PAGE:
The great Hassidic Rebbes would talk of Devarim as this indespensable guide to living. One Rebbe made it his practice to read each day from it as his source for Musar. What's the magic in the text? Why is it so profound and important?

The answer I believe is that in speaking the message of Devarim to the nation Moshe gave us the greatest of gifts. After all who were those enterring the Promised Land? A whole new generation. They were the children of those who left Egypt. The story of their parents was not theirs. They did not refuse the Land of Israel. They did not worship the Golden Calf. They did not partake of rebellion and murmur. Why should they be reminded of these stories?
Why does Moshe review the past with them as if it belongs to them?

The answer is because indeed it does belong to them! True, they did not commit the sins mentioned. But its part of their legacy, indeed our legacy! If we contextualize the sins in the framework of standard deviation Moshe might say, "Yes you did not sin. Your parents did. But you are just as capable of sin as they are. Its just that in the pattern of life, in the cycle of events, your temptation was not theirs, your circumstances not theirs. But if their situation arose for you, you might fail just as miserably.
You have not outgrown the issues that they succumbed to. You simply are living in a different part of the cycle of the nation's story."

To see this in perspective we might talk of the pattern of relationship between husband and wife. Sometimes the husband (simply used as an example here) may get angry at his wife. He will shout or be mean verbally. Shortly thereafter he will be full of remorse and apologize to his wife with a deep sincerity. He says "I am so very sorry. I won't behave that way again. I am changed."
But has he, really? His 'change' lasts all of three weeks.Then something triggers his rage and again he has an explosion. And again, shortly therafter, he does the apology routine with heartfelt sincerity.

What happened here with the husband (and wife, who is part of the story). Did he change and regress? Did he actually become different and then lapse? The answer is "not at all". While it looked like teshuva,his outburst and apology is part of the pattern, part of the standard deviation. Its the story of his life (and hers). Sometimes the 'change' may last for a few weeks longer or even last a few months longer, but in reality its no change at all. Its simply part of the pattern.

I dare say if most of us had a real perspective on our lives we would sadly see that so much of what we consider growth and change is nothing but playing out a life pattern within our standard deviation. Rav Eliyahu Dessler in his classic Michtav Mai'Eliyahu talks about real change. Real change moves us up to a higher plateau so that we are no longer vulnerable to the same 'nisyanot'.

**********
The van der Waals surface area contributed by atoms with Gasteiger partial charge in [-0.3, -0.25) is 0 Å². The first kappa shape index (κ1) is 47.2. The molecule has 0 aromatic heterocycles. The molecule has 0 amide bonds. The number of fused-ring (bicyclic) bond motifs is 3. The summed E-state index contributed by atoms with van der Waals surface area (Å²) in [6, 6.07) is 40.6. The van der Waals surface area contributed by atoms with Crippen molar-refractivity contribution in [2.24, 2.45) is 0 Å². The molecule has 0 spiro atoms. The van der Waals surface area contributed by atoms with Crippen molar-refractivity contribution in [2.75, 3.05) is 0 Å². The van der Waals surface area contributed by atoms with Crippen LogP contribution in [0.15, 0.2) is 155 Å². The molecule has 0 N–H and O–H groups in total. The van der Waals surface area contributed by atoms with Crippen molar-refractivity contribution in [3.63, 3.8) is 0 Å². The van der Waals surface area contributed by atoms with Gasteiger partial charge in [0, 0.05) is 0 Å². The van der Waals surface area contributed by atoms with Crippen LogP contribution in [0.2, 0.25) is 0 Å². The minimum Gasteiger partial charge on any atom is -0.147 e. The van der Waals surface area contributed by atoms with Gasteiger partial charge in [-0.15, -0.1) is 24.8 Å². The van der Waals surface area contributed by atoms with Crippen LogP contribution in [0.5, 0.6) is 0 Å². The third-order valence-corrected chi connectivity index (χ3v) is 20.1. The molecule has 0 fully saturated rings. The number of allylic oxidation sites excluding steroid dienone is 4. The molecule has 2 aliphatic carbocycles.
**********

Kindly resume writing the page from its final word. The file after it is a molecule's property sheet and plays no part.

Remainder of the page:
When we really have grown that which once could tempt us no longer has influence over us. Indeed we have a whole new subset of issues to confront, but they are not the ones we had prior, or at least not in the same way as prior.

Only when the husband in our story above stops entirely from acting out his tantrum on his wife would say he has changed. Though now, at his new level, he might be tempted to be less giving to his wife in moments that formerly made him wrathful. He remains challenged. But at a higher level. Indeed he has changed.

Thats the gift Moshe gives Clal Yisrael in the Book of Devarim. He offers them the perspective that helps them see where they have changed and where their behaviors still fall within the standard deviation and they remain vulnerable. True, they did not commit the sins of the Golden Calf and the 'Meraglim'. But inasmuch as Moshe knew them and saw their patterns he knew the sins belonged to them as much as to their parents.

If an issue like Global Warming about which we have data and some distance engenders such heated debate and remains obscure as to whether we are seeing real change or a recurring pattern, how much more so is real change obscure to the individual who seeks to gain perspective on his/her life. Who of us can be certain if they have really grown or simply are living out the pattern of their life with its ups and downs over and over.

Alone, without the help of another who knows our life and story and who we confide in, its near impossible to have a true perspective. Sadly, without help, all our lives we may go around the same bush, never having made progress despite our intentions. We, like the husband in our story, have much drama, but no change.

Its not enough to be mindful of our individual behaviors. We cannot make improvement unless we know our patterns as well in all their subtlety and complexity.

Moshe gave a gift to our ancestors. He provided them the pespective to see themselves with clarity. We need a husband, a wife, a Rebbe, a friend, another. We need someone who we can tell our stories to and who can speak to us with the straightforwardness of Moshe. We need to ask for our truth.

Shabbat Shalom